For a long time, I couldn’t understand how anyone would turn down God’s gift of salvation. Who wouldn’t want to be saved? But really, the answer to that question was right in front of me, and I should have seen it. I was taught that the first step of evangelism involves convincing a person that he or she is a sinner. Once you’ve convinced them that they’re sinners, then you tell them, using the Bible, that the punishment for sin is eternal torture in hell after they die. Once you’ve got them convinced that they deserve eternal damnation, then you share the gift of salvation. In other words, Christianity solves a problem that it itself creates.
Imagine you are strolling down the sidewalk and a man excitedly calls you over to his front porch to share some “great news,” Protestant minister-turned atheist author Dan Barker asked his audience on Wednesday.
The man’s got a gruesome torture chamber in his basement, Barker said, but you don’t have to go down there. Instead, you can come over, hug the man’s son, say you love him and you can all move in together in the attic and tell them how great they are forever.
“Isn’t that great news?” a sarcastic Barker asked the crowd…
The gospel message is only actually “good news” to those who have been convinced that eternal damnation awaits them and that they deserve it because they’re sinners. The thing is, even the idea of “sin” is an invention.
The Romans had no concept of sin, for example. The Romans believed that Gods were capricious things who only cared that you properly honored them (with sacrifices, for instance), but didn’t actually care how you lived your life or what you did. The concept of sin did not exist. Christianity creates that concept. (This is not to say that Christianity is the only religion to have such a concept, but rather simply that the concept itself is invented rather than universal.)
Christianity solves a problem it itself creates, and the gospel message is only good news if someone has been convinced that he or she is a sinner and doomed to hell. Personally, I don’t think there is any such thing as sin – I think people are just people, not perfect but not evil either – so trying to tell me that I am a sinner would make no sense. Similarly, I don’t believe there is a God, so trying to convince me that some doom awaits me after death wouldn’t do any good either. And finally, I don’t see the Bible as in any sense authoritative, so quoting from it wouldn’t make any difference.
I wonder sometimes if the reason that this line of evangelizing can bear fruit is because so many Americans, whether they attend church or not, have a sort of Christian background and way of viewing the world. Ideas like sin and judgement make sense to them, and they see the Bible as somehow vaguely authoritative. With this background, the one two three evangelism style (you’re a sinner, you’re going to hell, but Jesus can save you) can be very effective.
It would be easy to analogize this self created problem to parenting as well. I could tell Sally the following, for instance:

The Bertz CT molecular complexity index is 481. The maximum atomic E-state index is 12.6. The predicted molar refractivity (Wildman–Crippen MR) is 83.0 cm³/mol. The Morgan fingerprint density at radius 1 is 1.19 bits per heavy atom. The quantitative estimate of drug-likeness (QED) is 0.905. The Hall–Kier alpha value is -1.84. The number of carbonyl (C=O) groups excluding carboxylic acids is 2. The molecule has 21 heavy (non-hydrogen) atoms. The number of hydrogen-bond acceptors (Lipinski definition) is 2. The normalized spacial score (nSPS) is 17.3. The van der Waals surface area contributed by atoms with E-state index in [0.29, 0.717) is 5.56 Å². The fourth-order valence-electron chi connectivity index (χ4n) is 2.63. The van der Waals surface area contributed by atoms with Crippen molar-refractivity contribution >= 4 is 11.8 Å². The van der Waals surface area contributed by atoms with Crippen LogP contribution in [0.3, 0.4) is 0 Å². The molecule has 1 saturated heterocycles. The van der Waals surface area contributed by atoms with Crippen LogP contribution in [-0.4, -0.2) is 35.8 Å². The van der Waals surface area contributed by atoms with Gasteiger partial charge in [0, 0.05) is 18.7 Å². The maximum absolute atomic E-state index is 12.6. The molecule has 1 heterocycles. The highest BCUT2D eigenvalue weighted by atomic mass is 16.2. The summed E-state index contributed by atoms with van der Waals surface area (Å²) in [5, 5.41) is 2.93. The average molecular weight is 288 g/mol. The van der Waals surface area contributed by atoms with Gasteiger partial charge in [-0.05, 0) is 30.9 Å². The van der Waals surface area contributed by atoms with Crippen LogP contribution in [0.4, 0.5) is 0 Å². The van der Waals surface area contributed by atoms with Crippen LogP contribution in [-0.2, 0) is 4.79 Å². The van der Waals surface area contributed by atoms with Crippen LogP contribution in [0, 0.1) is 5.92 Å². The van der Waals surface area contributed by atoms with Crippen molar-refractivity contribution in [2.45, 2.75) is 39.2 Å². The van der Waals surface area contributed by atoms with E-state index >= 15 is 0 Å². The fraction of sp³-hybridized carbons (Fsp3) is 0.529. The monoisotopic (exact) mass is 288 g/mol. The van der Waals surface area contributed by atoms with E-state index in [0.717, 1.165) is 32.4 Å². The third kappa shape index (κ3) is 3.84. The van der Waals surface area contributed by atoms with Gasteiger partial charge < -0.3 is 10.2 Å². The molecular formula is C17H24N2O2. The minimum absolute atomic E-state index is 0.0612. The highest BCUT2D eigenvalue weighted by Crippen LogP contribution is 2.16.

Sally, you are a selfish rotten little girl. You are always asking for things you want and getting in the way when I’m trying to work. Because you’re such a naughty, despicable girl, starting tomorrow I’m going to have to punish you by taking away all of your toys, only feeding you bread and water, and having you sit in the timeout chair every minute you’re awake. But even though this is the punishment you deserve, Sally, I love you and I’ve found a way to forgive you of your naughtiness by hurting myself. Now, if you tell me you love me, I won’t have to punish you at all. Isn’t that loving of me?
Actually, that’s not loving, that’s really bad parenting. I was taught growing up that God is our father, but it seems to me that a good father would try to earn his children’s love rather than threatening his children with horrible punishments if they won’t love him.
Weirdly, I was also told that God is loving, and I was taught to have a personal and intimate relationship with Jesus, and to make him my best friend. I think sometimes that when you’ve been raised within a belief system you cannot truly see its oddities or problems without first stepping outside of it. Now, looking back, I can see that Christianity of my youth merely solves a problem it itself creates. At the time, though, I couldn’t see that.
Note: Fundamentalists and Evangelicals do all sorts of mental gymnastics trying to make this self-created problem make sense. They set up God’s nature in such a way that he couldn’t help but send people to hell for disobeying him, for example. Then, when God finds a way to forgive humankind without sacrificing his holiness by having his son serve as a human sacrifice, he is to be praised. The problem with this, though, is that it means God cannot be all powerful. After all, if God IS all powerful, he creates the rules and sets up the systems. There are lots more rationalization attempts, but they only prove that if someone REALLY wants to believe something, they’ll find a way to do so.
Note 2: I am aware that many liberal Christians no longer believe in sin or damnation. The fact remains that the vast, vast majority of Christians today do, as have the vast, vast majority of Christians across the two thousand years of Christian history.